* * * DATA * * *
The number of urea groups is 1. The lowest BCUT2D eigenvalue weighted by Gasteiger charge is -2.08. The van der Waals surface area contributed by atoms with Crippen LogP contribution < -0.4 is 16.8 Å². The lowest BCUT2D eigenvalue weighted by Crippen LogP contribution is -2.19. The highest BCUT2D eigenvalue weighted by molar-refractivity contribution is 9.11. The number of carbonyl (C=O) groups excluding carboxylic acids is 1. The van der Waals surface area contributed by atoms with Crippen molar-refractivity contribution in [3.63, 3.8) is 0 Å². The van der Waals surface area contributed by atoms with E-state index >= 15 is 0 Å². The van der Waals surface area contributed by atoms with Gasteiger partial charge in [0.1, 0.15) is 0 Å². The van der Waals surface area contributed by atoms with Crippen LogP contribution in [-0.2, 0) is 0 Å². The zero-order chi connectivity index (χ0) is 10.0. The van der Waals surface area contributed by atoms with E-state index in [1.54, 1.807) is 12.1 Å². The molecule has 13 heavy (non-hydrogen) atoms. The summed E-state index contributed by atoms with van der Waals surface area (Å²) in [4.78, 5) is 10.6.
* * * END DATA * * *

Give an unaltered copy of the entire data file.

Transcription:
The number of urea groups is 1. The lowest BCUT2D eigenvalue weighted by Gasteiger charge is -2.08. The van der Waals surface area contributed by atoms with Crippen LogP contribution < -0.4 is 16.8 Å². The lowest BCUT2D eigenvalue weighted by Crippen LogP contribution is -2.19. The highest BCUT2D eigenvalue weighted by molar-refractivity contribution is 9.11. The number of carbonyl (C=O) groups excluding carboxylic acids is 1. The van der Waals surface area contributed by atoms with Crippen molar-refractivity contribution in [3.63, 3.8) is 0 Å². The van der Waals surface area contributed by atoms with E-state index >= 15 is 0 Å². The van der Waals surface area contributed by atoms with Gasteiger partial charge in [0.1, 0.15) is 0 Å². The van der Waals surface area contributed by atoms with Crippen LogP contribution in [-0.2, 0) is 0 Å². The zero-order chi connectivity index (χ0) is 10.0. The van der Waals surface area contributed by atoms with E-state index in [1.54, 1.807) is 12.1 Å². The molecule has 13 heavy (non-hydrogen) atoms. The summed E-state index contributed by atoms with van der Waals surface area (Å²) in [4.78, 5) is 10.6.